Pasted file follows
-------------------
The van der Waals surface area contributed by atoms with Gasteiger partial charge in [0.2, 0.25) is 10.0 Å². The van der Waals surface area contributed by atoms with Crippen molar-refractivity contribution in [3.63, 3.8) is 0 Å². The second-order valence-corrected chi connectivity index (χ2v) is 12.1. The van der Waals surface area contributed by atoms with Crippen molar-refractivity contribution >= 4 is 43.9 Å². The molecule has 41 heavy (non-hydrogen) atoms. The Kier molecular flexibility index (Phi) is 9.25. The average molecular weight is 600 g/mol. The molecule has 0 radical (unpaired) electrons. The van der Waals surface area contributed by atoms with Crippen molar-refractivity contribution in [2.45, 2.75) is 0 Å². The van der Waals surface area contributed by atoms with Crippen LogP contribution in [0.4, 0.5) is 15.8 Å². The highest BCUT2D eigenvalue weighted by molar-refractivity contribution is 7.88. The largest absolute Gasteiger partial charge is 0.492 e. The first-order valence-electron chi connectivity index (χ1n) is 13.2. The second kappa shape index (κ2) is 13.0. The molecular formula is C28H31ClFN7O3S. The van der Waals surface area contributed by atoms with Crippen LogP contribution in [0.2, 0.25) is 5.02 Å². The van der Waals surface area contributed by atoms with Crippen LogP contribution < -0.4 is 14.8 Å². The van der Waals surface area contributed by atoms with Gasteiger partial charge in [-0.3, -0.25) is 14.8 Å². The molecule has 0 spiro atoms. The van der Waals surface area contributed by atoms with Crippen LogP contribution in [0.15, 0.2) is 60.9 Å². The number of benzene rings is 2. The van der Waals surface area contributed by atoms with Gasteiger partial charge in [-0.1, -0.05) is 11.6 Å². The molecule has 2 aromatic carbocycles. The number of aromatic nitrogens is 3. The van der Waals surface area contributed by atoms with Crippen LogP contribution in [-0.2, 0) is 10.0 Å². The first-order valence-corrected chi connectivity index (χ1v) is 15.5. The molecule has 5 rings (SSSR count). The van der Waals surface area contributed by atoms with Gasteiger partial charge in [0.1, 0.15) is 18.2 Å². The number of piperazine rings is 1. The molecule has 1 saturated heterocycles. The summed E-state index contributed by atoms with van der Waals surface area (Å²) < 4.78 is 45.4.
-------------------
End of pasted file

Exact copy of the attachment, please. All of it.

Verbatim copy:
The van der Waals surface area contributed by atoms with Gasteiger partial charge in [0.2, 0.25) is 10.0 Å². The van der Waals surface area contributed by atoms with Crippen molar-refractivity contribution in [3.63, 3.8) is 0 Å². The second-order valence-corrected chi connectivity index (χ2v) is 12.1. The van der Waals surface area contributed by atoms with Crippen molar-refractivity contribution >= 4 is 43.9 Å². The molecule has 41 heavy (non-hydrogen) atoms. The Kier molecular flexibility index (Phi) is 9.25. The average molecular weight is 600 g/mol. The molecule has 0 radical (unpaired) electrons. The van der Waals surface area contributed by atoms with Crippen molar-refractivity contribution in [2.45, 2.75) is 0 Å². The van der Waals surface area contributed by atoms with Crippen LogP contribution in [0.4, 0.5) is 15.8 Å². The highest BCUT2D eigenvalue weighted by molar-refractivity contribution is 7.88. The largest absolute Gasteiger partial charge is 0.492 e. The first-order valence-electron chi connectivity index (χ1n) is 13.2. The second kappa shape index (κ2) is 13.0. The molecular formula is C28H31ClFN7O3S. The van der Waals surface area contributed by atoms with Crippen LogP contribution in [0.2, 0.25) is 5.02 Å². The van der Waals surface area contributed by atoms with Crippen LogP contribution < -0.4 is 14.8 Å². The van der Waals surface area contributed by atoms with Gasteiger partial charge in [-0.3, -0.25) is 14.8 Å². The molecule has 0 spiro atoms. The van der Waals surface area contributed by atoms with Crippen LogP contribution in [0.15, 0.2) is 60.9 Å². The number of benzene rings is 2. The van der Waals surface area contributed by atoms with Gasteiger partial charge in [-0.1, -0.05) is 11.6 Å². The molecule has 2 aromatic carbocycles. The number of aromatic nitrogens is 3. The van der Waals surface area contributed by atoms with Crippen LogP contribution in [-0.2, 0) is 10.0 Å². The first-order valence-corrected chi connectivity index (χ1v) is 15.5. The molecule has 5 rings (SSSR count). The van der Waals surface area contributed by atoms with Gasteiger partial charge in [0.1, 0.15) is 18.2 Å². The number of piperazine rings is 1. The molecule has 1 saturated heterocycles. The summed E-state index contributed by atoms with van der Waals surface area (Å²) < 4.78 is 45.4.